Students at Stockland Green School heard inspiring testimonies from five incredible local women at their International Women’s Day Conference.

The event at the school, which is part of the respected Arthur Terry Learning Partnership, showcased the success of women from diverse backgrounds and different career paths.

Speaking to the students at the event on Monday March 11, were Emma Armstrong of EmPro Consultants, former police superintendent and cultural mentor Karen Geddes, dancer Kate Portlock, published author Jenny Skyers and solicitor Annie Vithathayil.

Emma Armstrong is the Director of EmPro Consultants, a predominately female-led company which specialises in corporate real estate and facilities. She told the students about how perseverance had brought her success.

Emma said: “Facilities management and construction generally can be seen as a boys’ club, and we’re really passionate about displacing that myth.

“My mental resilience was strengthened by my own experiences of trauma and hardship. It’s important not to give up and push forward.”

Karen Geddes was a Police Superintendent at West Midlands Police for thirty years, the first black female to rise to the rank. She now works as a cultural mentor for PoliceNow, and has two projects of her own in development – Thin Black Line, which draws on her lived experience of policing as a person of colour, and Women In The Shade, which strives to empower Black women working in uniform services.

Karen said: “Being invited to speak today was a humbling experience. I want to inspire young people to believe in themselves and potentially consider a career in policing.”

Jenny Skyers is a published author, an Ordained Minister, Advocate, and inspirational conference speaker. She spoke to the students about how overcoming adversity in an often-traumatic childhood had inspired her to reach for her dreams.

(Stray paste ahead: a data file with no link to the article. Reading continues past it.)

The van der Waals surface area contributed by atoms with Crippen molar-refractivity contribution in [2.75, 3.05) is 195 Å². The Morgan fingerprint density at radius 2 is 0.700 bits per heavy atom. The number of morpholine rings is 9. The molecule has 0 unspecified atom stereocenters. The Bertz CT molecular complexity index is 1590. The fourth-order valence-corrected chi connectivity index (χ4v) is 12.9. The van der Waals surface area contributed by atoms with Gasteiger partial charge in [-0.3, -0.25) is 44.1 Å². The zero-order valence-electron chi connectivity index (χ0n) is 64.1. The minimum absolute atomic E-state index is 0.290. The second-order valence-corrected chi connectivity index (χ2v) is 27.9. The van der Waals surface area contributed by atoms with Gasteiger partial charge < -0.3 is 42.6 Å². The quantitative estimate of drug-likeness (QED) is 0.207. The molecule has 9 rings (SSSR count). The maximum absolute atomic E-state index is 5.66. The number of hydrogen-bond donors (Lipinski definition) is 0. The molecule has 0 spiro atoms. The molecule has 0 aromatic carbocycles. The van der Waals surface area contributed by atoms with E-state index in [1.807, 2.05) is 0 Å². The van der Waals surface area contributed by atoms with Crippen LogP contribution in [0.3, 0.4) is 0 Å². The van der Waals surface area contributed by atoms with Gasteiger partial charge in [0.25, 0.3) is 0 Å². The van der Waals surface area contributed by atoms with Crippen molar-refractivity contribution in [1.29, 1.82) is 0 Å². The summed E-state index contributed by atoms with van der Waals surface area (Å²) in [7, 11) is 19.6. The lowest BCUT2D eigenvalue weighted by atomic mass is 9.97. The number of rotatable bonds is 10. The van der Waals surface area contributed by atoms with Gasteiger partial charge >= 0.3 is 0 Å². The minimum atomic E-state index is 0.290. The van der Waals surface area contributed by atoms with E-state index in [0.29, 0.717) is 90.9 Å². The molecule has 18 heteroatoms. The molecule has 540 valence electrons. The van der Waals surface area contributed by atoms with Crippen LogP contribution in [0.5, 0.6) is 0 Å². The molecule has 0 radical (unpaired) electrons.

Jenny said: “I wanted to share my inspiring story with young people. I grew up being labelled stupid, with nobody believing I had any prospects. I overcame it all – I turned my life around. I want to empower anyone who’s going through something to see the light at the end of it.”

Kate Portlock, a professional dancer, told the students the students there are opportunities available outside of traditional academic pathways such as univertsity.

She said: “I didn’t really take the academic route, I followed my passion as a performer. I wanted the students to know if they don’t want to go to university, if they have a dream they want to follow, they can make it.

“The students were great, they showed a lot of interest. I think it was nice that all the women speaking had such different stories and careers.”

Assistant Headteacher Katerina Lee said that the diversity of the speakers was a key highlight of the event.

She said: “The conference was a great success, and I think the students got a lot from it.

“From a careers point of view, I found women to speak from all walks of life, including those who have broken the stereotype in industries such as engineering and construction.

“I wanted to use this event to inspire our students on a number of levels. I wanted them to see themselves represented in terms of diversity, identity, interests, hardships and for them to see the phenomenal success that comes as a result of hard work.

“I wanted them to see that your past does not define your future.

“The messages given by our speakers are integral to our students’ transition into adulthood, the world of work and beyond.”

Headteacher Rebecca Goode said: “We are very grateful to all the wonderful women who gave up their time and came along to inspire our students.”